Licensed RN supply (past and projected) 3,000,000 2,500,000 2,000,000 1,500,000 1980 1984 1988 1992 1996 2000 2004 2010E 2015E 2020E Source: Health Resources and Services Administration8 Figure 2. Percentage distribution of RNs by employer 120 100 80 60 40 20 0 1980 1984 Other Nursing education 1988 1992 1996 Nursing homes/extended care Ambulatory care Source: Health Resources and Services Administration14 2000 2004 Public/community health Hospital In 2006, dire predictions about the shortage were tempered when policy makers observed a resurgence of students in their late 20s and early 30s going into nursing.
In addition to entering the workforce later than previous groups, those born in the 1970s are now entering the nursing profession in greater numbers than their previous cohorts did. 10 Even so, the future trend looks troubling. For the first time in decades, the total number of nurses is projected to begin going down after 2010 (Figure 1). Nurses will start to retire at the same time that baby boomers begin turning 65 years of age and start using more care. Currently, forecasts for a registered nurse shortage in 2020 range from 400,00011 to more than 1 million.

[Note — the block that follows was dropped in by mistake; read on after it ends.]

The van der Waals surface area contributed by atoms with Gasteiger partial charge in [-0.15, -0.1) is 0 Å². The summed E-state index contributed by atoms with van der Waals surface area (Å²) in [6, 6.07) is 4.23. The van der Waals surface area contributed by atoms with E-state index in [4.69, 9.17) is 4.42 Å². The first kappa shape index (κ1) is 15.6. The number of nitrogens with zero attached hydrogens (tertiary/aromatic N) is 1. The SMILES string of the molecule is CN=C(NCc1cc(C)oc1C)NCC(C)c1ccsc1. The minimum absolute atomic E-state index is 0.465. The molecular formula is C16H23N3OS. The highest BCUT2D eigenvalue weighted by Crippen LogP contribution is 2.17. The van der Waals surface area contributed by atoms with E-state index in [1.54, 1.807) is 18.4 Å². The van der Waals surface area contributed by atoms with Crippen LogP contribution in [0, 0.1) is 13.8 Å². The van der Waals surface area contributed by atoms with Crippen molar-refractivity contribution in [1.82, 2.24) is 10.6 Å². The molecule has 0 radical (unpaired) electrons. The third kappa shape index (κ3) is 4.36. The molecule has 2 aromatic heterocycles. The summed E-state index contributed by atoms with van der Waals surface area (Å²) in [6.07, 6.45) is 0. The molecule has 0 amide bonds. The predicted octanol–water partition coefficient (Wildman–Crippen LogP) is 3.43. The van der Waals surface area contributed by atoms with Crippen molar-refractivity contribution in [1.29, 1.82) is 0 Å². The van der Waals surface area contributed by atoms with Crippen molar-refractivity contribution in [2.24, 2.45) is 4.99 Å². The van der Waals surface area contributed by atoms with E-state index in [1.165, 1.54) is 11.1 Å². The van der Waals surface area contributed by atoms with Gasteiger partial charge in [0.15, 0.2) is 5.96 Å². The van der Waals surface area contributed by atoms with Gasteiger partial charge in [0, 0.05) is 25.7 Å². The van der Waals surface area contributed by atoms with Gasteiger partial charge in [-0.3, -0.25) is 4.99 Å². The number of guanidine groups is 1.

An important aspect of the shortage is that some 450,000 licensed nurses are not working at the bedside. 13 If by 2020 all registered nurses were to be clinically active and working, the shortage estimate for 2020 would decrease to just over 100,000, mirroring the shortage today. Predictions about the nursing shortage could become more acute when coupled with new predictions What works* about an impending physician shortage. The prospect of clinical shortages among both physicians and nurses may be more than the industry can bear. “There exists a certain ecology in the healthcare industry.
All of the pieces depend upon one another, but there is no incentive or structure to view it as a whole. We have a dysfunctional system that we’re trying to fix with silver bullets,” says Dr. Robert Templin, president of Northern Virginia Community College, one of the largest community colleges in the United States. Forecasts of physician supply and demand are more ambiguous than for nursing The basic demographic forces are the same for physicians as for nurses: an aging U. S. population demanding ever more care and en masse retirements of baby boomer physicians (currently one-third of all active physicians are over 55 years old).